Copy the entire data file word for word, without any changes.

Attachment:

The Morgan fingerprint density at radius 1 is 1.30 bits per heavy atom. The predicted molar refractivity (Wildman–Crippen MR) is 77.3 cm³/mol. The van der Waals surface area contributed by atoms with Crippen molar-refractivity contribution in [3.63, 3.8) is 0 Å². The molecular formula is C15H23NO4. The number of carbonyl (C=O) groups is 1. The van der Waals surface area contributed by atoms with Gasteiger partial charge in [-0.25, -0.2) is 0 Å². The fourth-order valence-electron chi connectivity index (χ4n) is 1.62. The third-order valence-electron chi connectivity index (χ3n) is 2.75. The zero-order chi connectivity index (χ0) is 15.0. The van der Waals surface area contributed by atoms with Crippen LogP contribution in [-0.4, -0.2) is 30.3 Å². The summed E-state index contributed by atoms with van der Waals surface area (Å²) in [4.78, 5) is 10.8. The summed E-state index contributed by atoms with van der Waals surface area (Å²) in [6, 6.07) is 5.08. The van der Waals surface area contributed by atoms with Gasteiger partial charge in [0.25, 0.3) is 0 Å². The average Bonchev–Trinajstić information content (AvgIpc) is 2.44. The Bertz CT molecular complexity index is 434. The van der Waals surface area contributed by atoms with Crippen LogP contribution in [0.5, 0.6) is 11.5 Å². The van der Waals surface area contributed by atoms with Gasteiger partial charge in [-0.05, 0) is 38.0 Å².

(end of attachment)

The Morgan fingerprint density at radius 1 is 1.30 bits per heavy atom. The predicted molar refractivity (Wildman–Crippen MR) is 77.3 cm³/mol. The van der Waals surface area contributed by atoms with Crippen molar-refractivity contribution in [3.63, 3.8) is 0 Å². The molecular formula is C15H23NO4. The number of carbonyl (C=O) groups is 1. The van der Waals surface area contributed by atoms with Gasteiger partial charge in [-0.25, -0.2) is 0 Å². The fourth-order valence-electron chi connectivity index (χ4n) is 1.62. The third-order valence-electron chi connectivity index (χ3n) is 2.75. The zero-order chi connectivity index (χ0) is 15.0. The van der Waals surface area contributed by atoms with Crippen LogP contribution in [-0.4, -0.2) is 30.3 Å². The summed E-state index contributed by atoms with van der Waals surface area (Å²) in [4.78, 5) is 10.8. The summed E-state index contributed by atoms with van der Waals surface area (Å²) in [6, 6.07) is 5.08. The van der Waals surface area contributed by atoms with Gasteiger partial charge in [0.25, 0.3) is 0 Å². The average Bonchev–Trinajstić information content (AvgIpc) is 2.44. The Bertz CT molecular complexity index is 434. The van der Waals surface area contributed by atoms with Crippen LogP contribution in [0.5, 0.6) is 11.5 Å². The van der Waals surface area contributed by atoms with Gasteiger partial charge in [-0.05, 0) is 38.0 Å².